America was struggling with economic difficulties, and an unfavorable attitude towards “aliens” prevailed in Congress. Among much of the populace, the idea of admitting large numbers of Jewish immigrants was not popular, and President Roosevelt was not inclined to relax America’s immigration restrictions. Thus, when Alice Rice of Virginia Beach tried to facilitate the immigration of her Czech relatives, she received the standard answer from the acting chief of the Foreign Office’s visa division, Eliot B. Coulter. He emphasized the importance of proving that the applicants were not likely to become “public charges” and pointed to the provisions of the 1917 Immigration Act, which, in addition to economic prerequisites, made immigration dependent on a host of conditions grounded in considerations of a political, racial, moral and health-related nature, as well as stating that a person 16 or more years of age was eligible for immigration only if literate. Despite the valiant efforts of Frances Perkins, Secretary of Labor, whose department was in charge of immigration and naturalization issues at the time, US policy was not revised to accommodate the needs created by the wave of refugees coming out of Nazi Germany. Interestingly, one of the justifications for this was that the German quota was actually never filled – without mentioning, of course, that this was a result of the “public charge” provision, which made it impossible for many German Jews, who had been systematically driven into poverty by the Nazis, to successfully apply for visas.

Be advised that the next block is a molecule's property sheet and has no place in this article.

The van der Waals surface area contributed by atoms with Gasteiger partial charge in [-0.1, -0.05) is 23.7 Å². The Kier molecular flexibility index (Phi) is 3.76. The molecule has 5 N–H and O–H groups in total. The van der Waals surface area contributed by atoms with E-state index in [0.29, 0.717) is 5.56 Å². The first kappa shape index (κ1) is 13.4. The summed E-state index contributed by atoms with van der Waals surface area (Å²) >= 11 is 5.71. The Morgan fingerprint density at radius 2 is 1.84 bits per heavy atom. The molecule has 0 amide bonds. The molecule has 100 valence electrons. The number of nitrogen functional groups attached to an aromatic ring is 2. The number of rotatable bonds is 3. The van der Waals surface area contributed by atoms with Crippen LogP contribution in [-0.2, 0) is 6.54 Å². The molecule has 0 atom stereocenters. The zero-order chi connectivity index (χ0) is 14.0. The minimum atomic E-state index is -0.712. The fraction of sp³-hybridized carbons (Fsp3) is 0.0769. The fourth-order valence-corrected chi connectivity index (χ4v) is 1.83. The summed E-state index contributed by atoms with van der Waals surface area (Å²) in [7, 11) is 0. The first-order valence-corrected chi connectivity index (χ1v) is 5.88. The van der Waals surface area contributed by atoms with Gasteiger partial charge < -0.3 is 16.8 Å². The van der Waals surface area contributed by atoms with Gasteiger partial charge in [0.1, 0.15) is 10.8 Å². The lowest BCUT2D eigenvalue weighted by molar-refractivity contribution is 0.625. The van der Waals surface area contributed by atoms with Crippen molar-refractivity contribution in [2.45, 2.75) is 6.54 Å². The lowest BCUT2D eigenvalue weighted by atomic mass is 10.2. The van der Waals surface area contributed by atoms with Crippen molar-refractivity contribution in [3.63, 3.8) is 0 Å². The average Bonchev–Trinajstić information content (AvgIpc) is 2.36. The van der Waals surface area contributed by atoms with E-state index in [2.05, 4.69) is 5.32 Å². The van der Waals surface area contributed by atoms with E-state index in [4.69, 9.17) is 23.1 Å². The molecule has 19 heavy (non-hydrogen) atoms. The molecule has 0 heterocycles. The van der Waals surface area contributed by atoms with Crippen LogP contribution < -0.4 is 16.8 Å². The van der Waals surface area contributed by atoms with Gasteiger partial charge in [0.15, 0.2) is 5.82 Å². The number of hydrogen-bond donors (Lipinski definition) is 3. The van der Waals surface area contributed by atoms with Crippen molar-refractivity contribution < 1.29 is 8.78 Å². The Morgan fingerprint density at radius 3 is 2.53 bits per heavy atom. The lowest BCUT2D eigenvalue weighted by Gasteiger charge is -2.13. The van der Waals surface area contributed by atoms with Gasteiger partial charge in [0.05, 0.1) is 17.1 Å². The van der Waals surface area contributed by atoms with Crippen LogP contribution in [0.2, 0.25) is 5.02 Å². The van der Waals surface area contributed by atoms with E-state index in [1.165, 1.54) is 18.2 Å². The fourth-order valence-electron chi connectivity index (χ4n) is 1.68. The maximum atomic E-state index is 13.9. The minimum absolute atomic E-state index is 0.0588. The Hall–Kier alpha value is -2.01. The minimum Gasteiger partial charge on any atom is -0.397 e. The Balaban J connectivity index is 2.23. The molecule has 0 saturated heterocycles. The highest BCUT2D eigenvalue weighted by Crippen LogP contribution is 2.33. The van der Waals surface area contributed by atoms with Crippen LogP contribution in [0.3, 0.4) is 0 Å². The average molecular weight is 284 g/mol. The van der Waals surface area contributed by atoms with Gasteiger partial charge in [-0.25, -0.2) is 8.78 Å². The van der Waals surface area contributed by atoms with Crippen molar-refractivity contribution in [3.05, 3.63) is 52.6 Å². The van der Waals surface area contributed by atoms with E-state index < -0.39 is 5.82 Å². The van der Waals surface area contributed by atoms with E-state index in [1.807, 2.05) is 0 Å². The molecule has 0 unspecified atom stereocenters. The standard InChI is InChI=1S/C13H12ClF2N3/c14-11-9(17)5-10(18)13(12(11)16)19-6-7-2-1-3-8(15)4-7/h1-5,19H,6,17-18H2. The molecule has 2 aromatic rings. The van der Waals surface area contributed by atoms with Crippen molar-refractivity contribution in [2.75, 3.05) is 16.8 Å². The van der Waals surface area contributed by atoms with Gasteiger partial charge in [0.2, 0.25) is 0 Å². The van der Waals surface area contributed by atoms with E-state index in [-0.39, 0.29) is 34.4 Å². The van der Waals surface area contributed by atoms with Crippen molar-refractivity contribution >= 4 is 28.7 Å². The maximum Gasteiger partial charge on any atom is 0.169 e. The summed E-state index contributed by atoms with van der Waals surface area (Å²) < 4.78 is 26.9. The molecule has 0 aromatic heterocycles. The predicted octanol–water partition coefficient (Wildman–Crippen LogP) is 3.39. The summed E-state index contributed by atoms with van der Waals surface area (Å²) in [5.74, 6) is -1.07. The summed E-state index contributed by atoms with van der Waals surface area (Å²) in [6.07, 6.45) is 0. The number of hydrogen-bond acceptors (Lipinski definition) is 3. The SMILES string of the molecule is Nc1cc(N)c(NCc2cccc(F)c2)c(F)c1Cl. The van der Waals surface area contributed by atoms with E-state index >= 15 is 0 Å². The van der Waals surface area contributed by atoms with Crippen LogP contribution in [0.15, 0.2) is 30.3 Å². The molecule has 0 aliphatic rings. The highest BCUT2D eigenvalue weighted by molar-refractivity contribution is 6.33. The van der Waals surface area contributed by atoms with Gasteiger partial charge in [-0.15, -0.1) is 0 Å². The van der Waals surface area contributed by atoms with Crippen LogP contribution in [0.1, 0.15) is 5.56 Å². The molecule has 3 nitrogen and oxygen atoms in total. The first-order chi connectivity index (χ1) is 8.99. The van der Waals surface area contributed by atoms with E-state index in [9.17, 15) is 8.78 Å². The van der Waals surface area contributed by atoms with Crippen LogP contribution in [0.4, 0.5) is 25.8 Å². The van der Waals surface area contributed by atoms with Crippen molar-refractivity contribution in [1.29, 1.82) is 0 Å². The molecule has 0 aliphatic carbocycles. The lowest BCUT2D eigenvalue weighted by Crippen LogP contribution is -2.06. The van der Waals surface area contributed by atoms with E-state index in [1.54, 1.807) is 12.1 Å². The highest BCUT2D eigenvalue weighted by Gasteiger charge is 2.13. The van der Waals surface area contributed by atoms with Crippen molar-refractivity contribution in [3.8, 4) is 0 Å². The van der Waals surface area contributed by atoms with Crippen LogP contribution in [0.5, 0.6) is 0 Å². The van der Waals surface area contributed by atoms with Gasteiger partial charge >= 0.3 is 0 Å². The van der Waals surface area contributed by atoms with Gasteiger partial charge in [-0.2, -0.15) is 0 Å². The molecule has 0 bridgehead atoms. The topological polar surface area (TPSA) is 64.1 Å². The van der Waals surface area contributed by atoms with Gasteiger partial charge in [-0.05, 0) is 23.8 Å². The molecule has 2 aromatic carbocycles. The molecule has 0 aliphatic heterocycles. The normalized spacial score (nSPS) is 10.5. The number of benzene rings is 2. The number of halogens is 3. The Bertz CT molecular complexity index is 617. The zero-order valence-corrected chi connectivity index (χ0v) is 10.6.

Thanks to the intervention of William E. Dodd, U.S. Ambassador to Germany from 1933 to 1937, Erich M. Lipmann managed to immigrate to the U.S. in 1936. By the time the 26-year-old made this impassioned plea to Dodd to help his mother, Martha Lipmann, leave Germany and join him in Cleveland, he had already spent two years in the US. The letter displayed here is but one in a long series of increasingly frantic attempts by Lippmann to save his mother. Over the course of several years, he tirelessly approached anyone who might be of help.
On April 4, 1938, Arthur Sweetser, a member of the Secretariat of the League of Nations, met with US President Franklin D. Roosevelt. During the meeting, the two discussed the situation of German and Austrian Jews urgently seeking ways to emigrate. Roosevelt brought up the idea of an international conference. His reasoning was simple: only under determined US leadership could the problem be solved and other nations be convinced to take in Jewish refugees. It remains disputed whether the idea of a joint debate on the situation of the Jews under the Nazi regime came from Roosevelt himself or rather from high-ranking State Department officials.